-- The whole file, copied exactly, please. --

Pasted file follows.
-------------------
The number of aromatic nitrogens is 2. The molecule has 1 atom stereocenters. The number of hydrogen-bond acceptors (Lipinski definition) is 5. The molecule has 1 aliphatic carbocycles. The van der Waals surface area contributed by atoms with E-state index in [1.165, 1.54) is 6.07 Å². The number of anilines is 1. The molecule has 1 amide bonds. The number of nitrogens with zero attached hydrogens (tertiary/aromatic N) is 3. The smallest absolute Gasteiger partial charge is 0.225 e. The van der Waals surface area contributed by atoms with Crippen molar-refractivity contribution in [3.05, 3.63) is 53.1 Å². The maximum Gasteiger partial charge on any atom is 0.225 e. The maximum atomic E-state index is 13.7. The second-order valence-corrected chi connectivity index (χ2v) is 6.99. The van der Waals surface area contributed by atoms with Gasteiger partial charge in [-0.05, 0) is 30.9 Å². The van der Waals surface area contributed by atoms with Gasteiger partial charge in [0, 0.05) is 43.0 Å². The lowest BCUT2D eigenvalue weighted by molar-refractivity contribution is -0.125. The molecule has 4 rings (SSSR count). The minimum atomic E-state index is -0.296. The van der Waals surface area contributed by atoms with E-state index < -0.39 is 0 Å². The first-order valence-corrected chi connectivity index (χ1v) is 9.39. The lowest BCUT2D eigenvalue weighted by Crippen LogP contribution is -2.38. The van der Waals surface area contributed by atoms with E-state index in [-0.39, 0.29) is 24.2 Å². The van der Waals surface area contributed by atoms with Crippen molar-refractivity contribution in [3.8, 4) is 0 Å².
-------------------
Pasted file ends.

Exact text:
The number of aromatic nitrogens is 2. The molecule has 1 atom stereocenters. The number of hydrogen-bond acceptors (Lipinski definition) is 5. The molecule has 1 aliphatic carbocycles. The van der Waals surface area contributed by atoms with E-state index in [1.165, 1.54) is 6.07 Å². The number of anilines is 1. The molecule has 1 amide bonds. The number of nitrogens with zero attached hydrogens (tertiary/aromatic N) is 3. The smallest absolute Gasteiger partial charge is 0.225 e. The van der Waals surface area contributed by atoms with Crippen molar-refractivity contribution in [3.05, 3.63) is 53.1 Å². The maximum Gasteiger partial charge on any atom is 0.225 e. The maximum atomic E-state index is 13.7. The second-order valence-corrected chi connectivity index (χ2v) is 6.99. The van der Waals surface area contributed by atoms with Gasteiger partial charge in [-0.05, 0) is 30.9 Å². The van der Waals surface area contributed by atoms with Gasteiger partial charge in [0, 0.05) is 43.0 Å². The lowest BCUT2D eigenvalue weighted by molar-refractivity contribution is -0.125. The molecule has 4 rings (SSSR count). The minimum atomic E-state index is -0.296. The van der Waals surface area contributed by atoms with E-state index < -0.39 is 0 Å². The first-order valence-corrected chi connectivity index (χ1v) is 9.39. The lowest BCUT2D eigenvalue weighted by Crippen LogP contribution is -2.38. The van der Waals surface area contributed by atoms with E-state index in [-0.39, 0.29) is 24.2 Å². The van der Waals surface area contributed by atoms with Crippen molar-refractivity contribution in [3.8, 4) is 0 Å².